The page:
Tyler Relph bent over in front of the St. Bonaventure bench, gasping for what little oxygen was available inside the Reilly Center.
Considering the 6-foot sophomore point guard was coming off a long layoff, it's easy to understand why he was sucking a little wind in a mid-January game against Temple.
"I was praying that I wasn't open for a shot because I don't know if it would have made it to the rim," said Relph, who missed the first eight games with an injury. "I think we went up and down the court non-stop about seven times, so I was pretty winded. I haven't played in a while, so it's going to take time getting back into shape."
Relph's conditioning is a work in progress, just like his young Bona career that has had its share of interruptions.
After transferring from West Virginia at the end of his freshman year in 2004, he was expected to be the Bonnies' starting point guard this season. But he was suspended from the team for three months last summer after being charged with driving while intoxicated in Allegany.
He was cleared of the DWI charge and had two other traffic violations dismissed, but a Village of Allegany judge found Relph guilty of the lesser charge of driving while ability impaired, revoking his driver's license for a year and fining him $500.
Bona also forced Relph to sit out the Bonnies' exhibition game and their season-opener against Robert Morris. His Bona debut was further delayed by surgery to remove bone spurs in his left ankle last October. He also was shut down by a stress fracture in his foot.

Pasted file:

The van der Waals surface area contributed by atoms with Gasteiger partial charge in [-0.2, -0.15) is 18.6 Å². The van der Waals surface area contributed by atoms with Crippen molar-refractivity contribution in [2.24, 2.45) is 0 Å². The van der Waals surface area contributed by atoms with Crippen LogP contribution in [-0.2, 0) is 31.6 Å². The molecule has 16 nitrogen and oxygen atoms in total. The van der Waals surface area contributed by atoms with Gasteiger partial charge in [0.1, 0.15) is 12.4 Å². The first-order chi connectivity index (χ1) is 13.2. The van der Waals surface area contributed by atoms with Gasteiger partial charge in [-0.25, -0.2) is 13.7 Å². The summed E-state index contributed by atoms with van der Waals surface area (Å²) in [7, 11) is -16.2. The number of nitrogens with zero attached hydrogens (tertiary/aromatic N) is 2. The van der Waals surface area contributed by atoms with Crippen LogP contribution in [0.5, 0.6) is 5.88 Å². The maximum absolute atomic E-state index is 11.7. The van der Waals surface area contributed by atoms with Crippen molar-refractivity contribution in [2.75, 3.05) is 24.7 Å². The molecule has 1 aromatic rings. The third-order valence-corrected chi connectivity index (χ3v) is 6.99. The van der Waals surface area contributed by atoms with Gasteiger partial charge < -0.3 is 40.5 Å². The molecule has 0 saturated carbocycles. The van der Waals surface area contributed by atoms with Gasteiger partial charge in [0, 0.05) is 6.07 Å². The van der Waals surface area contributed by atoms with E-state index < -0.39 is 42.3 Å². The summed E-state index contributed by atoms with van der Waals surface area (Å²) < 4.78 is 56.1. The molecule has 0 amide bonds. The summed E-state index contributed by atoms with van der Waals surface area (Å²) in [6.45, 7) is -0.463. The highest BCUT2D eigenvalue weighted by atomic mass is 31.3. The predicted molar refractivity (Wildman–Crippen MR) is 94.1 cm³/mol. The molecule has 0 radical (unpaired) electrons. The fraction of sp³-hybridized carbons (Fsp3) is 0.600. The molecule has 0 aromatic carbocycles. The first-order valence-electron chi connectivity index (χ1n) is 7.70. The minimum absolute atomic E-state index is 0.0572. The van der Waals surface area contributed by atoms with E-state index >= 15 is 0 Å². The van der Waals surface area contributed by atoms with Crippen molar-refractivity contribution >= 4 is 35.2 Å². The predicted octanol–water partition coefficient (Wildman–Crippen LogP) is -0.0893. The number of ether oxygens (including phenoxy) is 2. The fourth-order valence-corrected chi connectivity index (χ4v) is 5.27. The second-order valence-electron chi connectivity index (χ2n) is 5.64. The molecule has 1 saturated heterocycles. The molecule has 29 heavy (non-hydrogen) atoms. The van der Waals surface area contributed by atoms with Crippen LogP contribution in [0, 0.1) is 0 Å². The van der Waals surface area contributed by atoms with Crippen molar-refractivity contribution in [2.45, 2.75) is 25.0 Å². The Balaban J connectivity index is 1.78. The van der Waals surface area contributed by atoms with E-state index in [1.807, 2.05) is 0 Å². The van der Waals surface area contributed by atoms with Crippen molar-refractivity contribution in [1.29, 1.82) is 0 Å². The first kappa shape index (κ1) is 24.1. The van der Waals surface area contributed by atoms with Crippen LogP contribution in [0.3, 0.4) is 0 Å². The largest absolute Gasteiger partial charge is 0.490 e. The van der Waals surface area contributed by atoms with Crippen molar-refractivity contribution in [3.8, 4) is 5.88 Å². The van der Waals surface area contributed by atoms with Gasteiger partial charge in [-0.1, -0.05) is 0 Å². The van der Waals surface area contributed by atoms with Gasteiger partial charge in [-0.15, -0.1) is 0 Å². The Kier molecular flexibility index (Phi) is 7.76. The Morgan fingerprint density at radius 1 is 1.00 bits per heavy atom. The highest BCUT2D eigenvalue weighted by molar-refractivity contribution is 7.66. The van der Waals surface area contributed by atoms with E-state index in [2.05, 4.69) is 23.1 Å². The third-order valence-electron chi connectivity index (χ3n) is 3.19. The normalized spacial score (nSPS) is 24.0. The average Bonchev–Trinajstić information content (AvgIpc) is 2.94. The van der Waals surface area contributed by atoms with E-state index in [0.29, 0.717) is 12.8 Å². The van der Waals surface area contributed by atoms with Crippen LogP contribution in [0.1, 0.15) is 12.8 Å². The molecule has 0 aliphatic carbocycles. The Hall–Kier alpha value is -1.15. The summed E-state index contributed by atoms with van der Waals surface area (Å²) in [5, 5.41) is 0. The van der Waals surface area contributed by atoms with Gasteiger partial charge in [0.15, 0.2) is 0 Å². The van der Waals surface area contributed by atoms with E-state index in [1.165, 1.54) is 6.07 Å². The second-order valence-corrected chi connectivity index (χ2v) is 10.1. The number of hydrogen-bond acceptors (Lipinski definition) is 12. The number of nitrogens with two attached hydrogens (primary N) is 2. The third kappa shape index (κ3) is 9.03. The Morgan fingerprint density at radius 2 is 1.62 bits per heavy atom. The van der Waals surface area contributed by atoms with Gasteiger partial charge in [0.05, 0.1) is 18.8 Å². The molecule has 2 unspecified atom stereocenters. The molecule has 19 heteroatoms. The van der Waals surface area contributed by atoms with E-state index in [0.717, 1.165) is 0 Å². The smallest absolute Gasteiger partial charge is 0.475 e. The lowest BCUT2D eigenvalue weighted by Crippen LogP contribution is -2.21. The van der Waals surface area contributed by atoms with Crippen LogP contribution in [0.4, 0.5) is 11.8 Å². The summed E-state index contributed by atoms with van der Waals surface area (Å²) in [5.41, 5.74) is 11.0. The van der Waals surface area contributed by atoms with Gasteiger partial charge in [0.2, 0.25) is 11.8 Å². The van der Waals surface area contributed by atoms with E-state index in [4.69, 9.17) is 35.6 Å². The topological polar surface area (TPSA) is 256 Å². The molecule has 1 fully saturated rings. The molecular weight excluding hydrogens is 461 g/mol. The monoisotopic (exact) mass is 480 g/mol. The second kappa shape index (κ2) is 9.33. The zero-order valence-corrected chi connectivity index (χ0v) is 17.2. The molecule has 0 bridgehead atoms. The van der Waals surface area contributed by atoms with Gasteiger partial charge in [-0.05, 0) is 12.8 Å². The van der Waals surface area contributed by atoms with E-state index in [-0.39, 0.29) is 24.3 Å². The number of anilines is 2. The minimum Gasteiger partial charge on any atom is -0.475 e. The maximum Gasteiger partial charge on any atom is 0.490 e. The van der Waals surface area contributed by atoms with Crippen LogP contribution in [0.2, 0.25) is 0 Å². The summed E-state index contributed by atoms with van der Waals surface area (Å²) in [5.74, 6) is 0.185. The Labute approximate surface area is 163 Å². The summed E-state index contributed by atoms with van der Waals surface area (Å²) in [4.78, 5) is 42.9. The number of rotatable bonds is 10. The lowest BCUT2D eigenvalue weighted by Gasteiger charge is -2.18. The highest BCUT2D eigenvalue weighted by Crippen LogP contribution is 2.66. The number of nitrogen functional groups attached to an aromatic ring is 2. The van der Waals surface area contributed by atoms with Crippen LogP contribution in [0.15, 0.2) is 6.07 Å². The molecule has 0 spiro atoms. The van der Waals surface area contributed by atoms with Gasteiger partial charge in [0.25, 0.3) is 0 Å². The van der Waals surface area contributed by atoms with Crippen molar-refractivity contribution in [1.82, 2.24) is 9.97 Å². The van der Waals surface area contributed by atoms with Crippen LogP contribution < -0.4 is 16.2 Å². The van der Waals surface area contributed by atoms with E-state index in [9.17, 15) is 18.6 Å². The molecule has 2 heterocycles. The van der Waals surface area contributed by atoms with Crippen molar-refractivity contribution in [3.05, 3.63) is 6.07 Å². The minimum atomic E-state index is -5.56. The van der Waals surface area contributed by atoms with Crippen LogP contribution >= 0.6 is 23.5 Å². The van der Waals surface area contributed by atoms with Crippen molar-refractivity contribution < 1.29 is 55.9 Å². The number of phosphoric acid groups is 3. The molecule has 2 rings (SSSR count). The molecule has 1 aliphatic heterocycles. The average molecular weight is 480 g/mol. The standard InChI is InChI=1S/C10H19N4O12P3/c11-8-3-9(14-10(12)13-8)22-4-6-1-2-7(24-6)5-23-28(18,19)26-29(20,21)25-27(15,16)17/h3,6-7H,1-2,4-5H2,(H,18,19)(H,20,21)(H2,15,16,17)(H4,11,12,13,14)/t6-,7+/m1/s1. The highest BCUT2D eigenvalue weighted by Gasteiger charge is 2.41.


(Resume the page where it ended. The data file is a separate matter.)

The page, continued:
Relph's long-awaited debut appearance took place Dec. 21 at Marist. He is averaging a little more than 21 minutes per game through 10 games while sharing point guard duties with starter Terron Diggs, a junior college transfer.
"I'm happy to see him finally on the floor," Bona coach Anthony Solomon said of Relph. "Certainly, he or any of us are not happy with the injury that occurred. It slowed him down and he's just getting back into game shape and conditioning. It's going to take some time. But he's getting his opportunity now to make the transition into our program in live game action. All that can happen now is for him to continue to work at getting in better shape and getting into more of a rhythm in practice as well as games. But it's great to have him on the floor."
Other than a 13-point outing at Xavier two weeks ago and a 12-point game against Duquesne on Saturday, Relph has put up modest numbers (averaging 6.5 points, 1.5 rebounds and 1.4 assists per game). He has not found his shooting touch, making only 29.9 percent from the field (20 of 67) and 30.2 percent on three-pointers (16 of 53).
But Relph said the more he plays the more comfortable and confident he'll get.
"My quickness and timing are not there yet, but that all comes in time and with practice," he said. "It's been a long time since basketball has been my only focus. I'm just happy to be playing again."